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Boundaries: The Power of No

Boundaries: The Power of No

Every June when I was growing up, my sisters and I would pack our bags and kiss our daddy goodbye to go stay with our mom for the three months of summer vacation. Growing up in a two-household family meant our lives were not only split geographically but also influentially. We lived under two different parenting styles, experiences, and decision- making philosophies. Both sets had their own benefits and dysfunctions, and both were extremes.

At our dad’s we were parented in structure and had a very sheltered day-to-day experience. We didn’t even own a television set until our late teens because my dad valued the nurturing of our minds. He believed watching television hindered our ability to think for ourselves, so the TVs stayed out and the rules stayed in.

With Mom we had access in excess to any and every pleasure we desired and were essentially able to do what- ever we wanted as long as we weren’t harming ourselves or others. Mom’s work schedule took over her days, so we were often left to our own devices from dawn to dusk without any parental oversight. All we did was find ways to occupy our time until she got back home.

Early on, we got acquainted with our neighbors. They had a daughter around the same age as our nephew, whom my mom took in to raise when the responsibility of parent- hood became too much for my older brother to bear. Mom’s neighbors had a trampoline and a backyard pool, which beat the television we watched for hours as if we were catching up on the nine months we were without a TV at my dad’s house.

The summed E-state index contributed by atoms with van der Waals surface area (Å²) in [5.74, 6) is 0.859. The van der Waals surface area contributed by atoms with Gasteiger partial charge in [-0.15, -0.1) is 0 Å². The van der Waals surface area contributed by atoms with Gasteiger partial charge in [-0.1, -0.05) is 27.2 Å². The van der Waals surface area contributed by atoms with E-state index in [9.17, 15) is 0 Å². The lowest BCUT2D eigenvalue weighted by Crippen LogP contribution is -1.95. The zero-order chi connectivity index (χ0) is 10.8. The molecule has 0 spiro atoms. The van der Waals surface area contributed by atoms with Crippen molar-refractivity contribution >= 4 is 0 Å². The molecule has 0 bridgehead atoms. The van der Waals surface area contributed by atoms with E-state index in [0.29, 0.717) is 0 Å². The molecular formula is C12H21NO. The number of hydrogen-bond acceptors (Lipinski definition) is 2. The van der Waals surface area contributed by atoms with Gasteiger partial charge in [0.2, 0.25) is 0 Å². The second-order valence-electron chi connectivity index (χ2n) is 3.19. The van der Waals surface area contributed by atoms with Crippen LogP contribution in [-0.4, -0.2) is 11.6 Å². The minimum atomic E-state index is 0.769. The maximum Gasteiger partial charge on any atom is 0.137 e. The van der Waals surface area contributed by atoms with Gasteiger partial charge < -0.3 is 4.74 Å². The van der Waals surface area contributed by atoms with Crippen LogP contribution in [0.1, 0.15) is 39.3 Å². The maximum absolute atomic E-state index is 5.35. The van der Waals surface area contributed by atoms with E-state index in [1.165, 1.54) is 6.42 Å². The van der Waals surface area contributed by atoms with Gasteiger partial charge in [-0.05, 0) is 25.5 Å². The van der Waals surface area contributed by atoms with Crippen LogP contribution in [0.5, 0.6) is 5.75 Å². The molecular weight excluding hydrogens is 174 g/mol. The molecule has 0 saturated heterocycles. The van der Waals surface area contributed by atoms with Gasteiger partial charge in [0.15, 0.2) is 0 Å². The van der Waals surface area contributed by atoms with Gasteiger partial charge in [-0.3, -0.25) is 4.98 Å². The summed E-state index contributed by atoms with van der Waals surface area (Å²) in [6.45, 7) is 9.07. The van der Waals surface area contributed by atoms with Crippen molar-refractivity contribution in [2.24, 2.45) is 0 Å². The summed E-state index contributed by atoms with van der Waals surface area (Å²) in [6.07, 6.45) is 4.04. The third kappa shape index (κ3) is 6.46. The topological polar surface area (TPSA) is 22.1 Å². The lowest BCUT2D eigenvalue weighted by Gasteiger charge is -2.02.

Our neighbors became like family; we were often told we didn’t have to knock before going inside and were welcome in their home whenever we wanted. The dad always paid special attention to us girls and invoked weird feelings I had never felt before. He told me often that I was pretty and funny. He laughed at my jokes, asked me how my day was, and always made me feel seen.

  • I had no boundaries or supervision.

What I did have was a narrative in my young mind that repeatedly told me I was unlovable. It was the perfect storm for a tornado of inappropriate affection, unwanted attention, and unmerited shame. I was an easy target. Our neighbor picked up on it and preyed on me.

By age twelve I had been groomed unknowingly by this man for over three years, and I was at his mercy. That was the year he convinced me that I wanted to give him my innocence. He manipulated me to such a degree that I actually believed it was my choice and desire to give up my virginity to a married man more than twice my age. The shame that ensued from what was done and the mental torment of thinking it was something I welcomed and wanted drove me to a dark place that I vowed I would never let anyone take me to again.

It was a big promise for such a little girl.

My lack of parental boundaries became a lack of physical, mental, and emotional boundaries until I found myself burdened by the weight of shame that was never mine to carry.

I was a child, and I had no reason to feel shame for the actions of the adults in my life, but I still carried it well into adulthood.

By that point I had learned I could carry it a little easier thanks to the help of drugs and denial. If no one had set boundaries for me as a child to keep me safe, why did I need them as an adult?